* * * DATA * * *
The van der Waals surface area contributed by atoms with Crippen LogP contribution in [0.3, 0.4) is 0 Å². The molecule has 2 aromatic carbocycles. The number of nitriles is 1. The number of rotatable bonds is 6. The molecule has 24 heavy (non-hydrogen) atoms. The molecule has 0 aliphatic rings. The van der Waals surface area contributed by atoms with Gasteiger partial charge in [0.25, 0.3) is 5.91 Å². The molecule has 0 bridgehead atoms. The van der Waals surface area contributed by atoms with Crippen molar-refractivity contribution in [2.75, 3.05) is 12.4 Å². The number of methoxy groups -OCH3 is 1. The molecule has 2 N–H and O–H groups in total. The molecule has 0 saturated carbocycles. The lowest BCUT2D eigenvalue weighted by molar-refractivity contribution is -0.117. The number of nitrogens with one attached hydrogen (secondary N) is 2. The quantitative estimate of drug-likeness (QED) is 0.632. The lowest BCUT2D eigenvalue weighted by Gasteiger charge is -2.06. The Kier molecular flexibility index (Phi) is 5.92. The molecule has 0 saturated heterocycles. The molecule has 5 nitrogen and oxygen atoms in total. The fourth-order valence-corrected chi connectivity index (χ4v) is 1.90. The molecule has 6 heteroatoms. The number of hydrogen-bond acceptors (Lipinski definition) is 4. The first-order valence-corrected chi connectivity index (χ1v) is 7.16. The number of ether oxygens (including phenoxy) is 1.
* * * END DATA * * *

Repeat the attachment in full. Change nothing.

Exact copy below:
The van der Waals surface area contributed by atoms with Crippen LogP contribution in [0.3, 0.4) is 0 Å². The molecule has 2 aromatic carbocycles. The number of nitriles is 1. The number of rotatable bonds is 6. The molecule has 24 heavy (non-hydrogen) atoms. The molecule has 0 aliphatic rings. The van der Waals surface area contributed by atoms with Gasteiger partial charge in [0.25, 0.3) is 5.91 Å². The molecule has 0 bridgehead atoms. The van der Waals surface area contributed by atoms with Crippen molar-refractivity contribution in [2.75, 3.05) is 12.4 Å². The number of methoxy groups -OCH3 is 1. The molecule has 2 N–H and O–H groups in total. The molecule has 0 saturated carbocycles. The lowest BCUT2D eigenvalue weighted by molar-refractivity contribution is -0.117. The number of nitrogens with one attached hydrogen (secondary N) is 2. The quantitative estimate of drug-likeness (QED) is 0.632. The lowest BCUT2D eigenvalue weighted by Gasteiger charge is -2.06. The Kier molecular flexibility index (Phi) is 5.92. The molecule has 0 saturated heterocycles. The molecule has 5 nitrogen and oxygen atoms in total. The fourth-order valence-corrected chi connectivity index (χ4v) is 1.90. The molecule has 6 heteroatoms. The number of hydrogen-bond acceptors (Lipinski definition) is 4. The first-order valence-corrected chi connectivity index (χ1v) is 7.16. The number of ether oxygens (including phenoxy) is 1.